King coal’s reign far from over: miner


‘King’ coal will survive the weekend’s call for a world zero carbons emissions target by 2050, one of the industry’s most colourful workers has defiantly declared.

Matt Canavan, seen by many as the poster boy for coal mining, emerged briefly with his pit donkey (above) from the middle of a 12-hour shift at the Bjelke-Petersen colliery’s No3 tunnel pit head near Moranbah in central Queensland to debunk the zero-emissions call by UN Secretary-General, António Guterres.

The UN chief used his address at the Climate Ambition Summit to call on world leaders and Scott Morrison to declare a climate emergency to ensure climate neutrality is reached by 2050.

But Canavan hit back, saying the target was “pure bunkum”.

“Australia will still be digging up cheap, clean coal decades after that deadline has passed,” he said.

“Coal is still by far the cheapest and most efficient way of producing the electricity Australian factories and the Australian public need – and expect – for maintaining their day-to-day lives and living standards,” Canavan stated bluntly, wiping coal dust off his face with a red handkerchief and feeding his donkey a carrot.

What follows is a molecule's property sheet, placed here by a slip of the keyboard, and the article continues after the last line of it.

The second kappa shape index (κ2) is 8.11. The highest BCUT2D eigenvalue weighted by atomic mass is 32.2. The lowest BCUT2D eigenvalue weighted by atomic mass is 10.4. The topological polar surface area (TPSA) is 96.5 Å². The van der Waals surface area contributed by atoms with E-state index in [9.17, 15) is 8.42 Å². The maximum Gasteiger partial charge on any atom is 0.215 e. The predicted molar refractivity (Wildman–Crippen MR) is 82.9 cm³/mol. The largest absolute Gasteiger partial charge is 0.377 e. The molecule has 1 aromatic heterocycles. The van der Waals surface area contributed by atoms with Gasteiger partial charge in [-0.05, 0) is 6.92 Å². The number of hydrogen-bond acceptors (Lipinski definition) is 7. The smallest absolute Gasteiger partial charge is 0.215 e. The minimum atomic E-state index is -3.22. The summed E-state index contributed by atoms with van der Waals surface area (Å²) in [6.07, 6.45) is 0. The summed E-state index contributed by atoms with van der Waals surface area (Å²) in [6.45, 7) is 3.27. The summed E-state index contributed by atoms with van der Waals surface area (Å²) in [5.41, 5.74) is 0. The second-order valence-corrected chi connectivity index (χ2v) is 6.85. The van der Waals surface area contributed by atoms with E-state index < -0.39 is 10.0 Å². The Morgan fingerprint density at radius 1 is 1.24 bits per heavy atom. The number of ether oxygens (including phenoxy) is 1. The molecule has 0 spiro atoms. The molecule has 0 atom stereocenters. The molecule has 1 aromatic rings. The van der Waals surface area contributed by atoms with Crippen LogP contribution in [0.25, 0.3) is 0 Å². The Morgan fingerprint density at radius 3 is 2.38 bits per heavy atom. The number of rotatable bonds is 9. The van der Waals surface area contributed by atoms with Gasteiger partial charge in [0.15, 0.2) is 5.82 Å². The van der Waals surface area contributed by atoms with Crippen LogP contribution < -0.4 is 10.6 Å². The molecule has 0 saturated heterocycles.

“And as Chris “the sun doesn’t always shine and the wind doesn’t always blow” Uhlmann said on the Channel 9 news last night, coal still produces 70 per cent of this nation’s electricity needs.”

He slammed “arrogant” countries for demanding that nations such as Australia that have “coal supplies to burn” should stop producing cheap power with that coal yet they were more than happy to use dangerous nuclear power to create their energy.

“Do we want to ever go down that nuclear path? Of course we do, once Australia runs out of cheap, clean coal to mine and export.”

Brandishing a big chunk of coal one of his workmates had just extracted by hand pick, Canavan said: “This is the cleanest black coal in the world!” before licking it all over to prove his point.

“Besides, all these dire warnings of a rapidly warming climate are pure crap!

“And even if they’re not, this mine is at far too high an attitude (sic) to ever be flooded.”

Canavan is one of a set of triplets (pictured below) who have put in a combined 75 years loyal service at the colliery in the Issac region of central Queensland some 790km north-west of Brisbane.

He is shown on the right with Jed the Younger, left, and Billy Bob, who both sadly succumbed to coal workers’ pneumoconiosis some years back.